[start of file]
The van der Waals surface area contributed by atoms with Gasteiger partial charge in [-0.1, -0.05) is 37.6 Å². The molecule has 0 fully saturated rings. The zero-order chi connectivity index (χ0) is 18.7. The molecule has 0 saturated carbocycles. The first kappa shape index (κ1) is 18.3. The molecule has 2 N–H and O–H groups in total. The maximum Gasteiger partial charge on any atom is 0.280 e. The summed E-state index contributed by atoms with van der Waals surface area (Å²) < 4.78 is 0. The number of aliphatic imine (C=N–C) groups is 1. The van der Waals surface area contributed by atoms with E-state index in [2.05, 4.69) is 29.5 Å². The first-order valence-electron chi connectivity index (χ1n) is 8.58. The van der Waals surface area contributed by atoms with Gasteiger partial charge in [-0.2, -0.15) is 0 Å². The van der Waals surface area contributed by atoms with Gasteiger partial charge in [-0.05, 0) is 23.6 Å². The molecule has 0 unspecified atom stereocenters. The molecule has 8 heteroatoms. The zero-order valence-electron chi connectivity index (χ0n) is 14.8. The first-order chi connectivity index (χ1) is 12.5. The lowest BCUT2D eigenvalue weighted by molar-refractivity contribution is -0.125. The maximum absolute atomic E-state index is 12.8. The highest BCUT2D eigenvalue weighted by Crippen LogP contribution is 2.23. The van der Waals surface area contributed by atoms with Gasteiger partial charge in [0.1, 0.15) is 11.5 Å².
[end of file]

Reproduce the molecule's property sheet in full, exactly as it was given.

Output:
The van der Waals surface area contributed by atoms with Gasteiger partial charge in [-0.1, -0.05) is 37.6 Å². The molecule has 0 fully saturated rings. The zero-order chi connectivity index (χ0) is 18.7. The molecule has 0 saturated carbocycles. The first kappa shape index (κ1) is 18.3. The molecule has 2 N–H and O–H groups in total. The maximum Gasteiger partial charge on any atom is 0.280 e. The summed E-state index contributed by atoms with van der Waals surface area (Å²) < 4.78 is 0. The number of aliphatic imine (C=N–C) groups is 1. The van der Waals surface area contributed by atoms with E-state index in [2.05, 4.69) is 29.5 Å². The first-order valence-electron chi connectivity index (χ1n) is 8.58. The van der Waals surface area contributed by atoms with Gasteiger partial charge in [-0.2, -0.15) is 0 Å². The van der Waals surface area contributed by atoms with Gasteiger partial charge in [-0.05, 0) is 23.6 Å². The molecule has 0 unspecified atom stereocenters. The molecule has 8 heteroatoms. The zero-order valence-electron chi connectivity index (χ0n) is 14.8. The first-order chi connectivity index (χ1) is 12.5. The lowest BCUT2D eigenvalue weighted by molar-refractivity contribution is -0.125. The maximum absolute atomic E-state index is 12.8. The highest BCUT2D eigenvalue weighted by Crippen LogP contribution is 2.23. The van der Waals surface area contributed by atoms with Gasteiger partial charge in [0.1, 0.15) is 11.5 Å².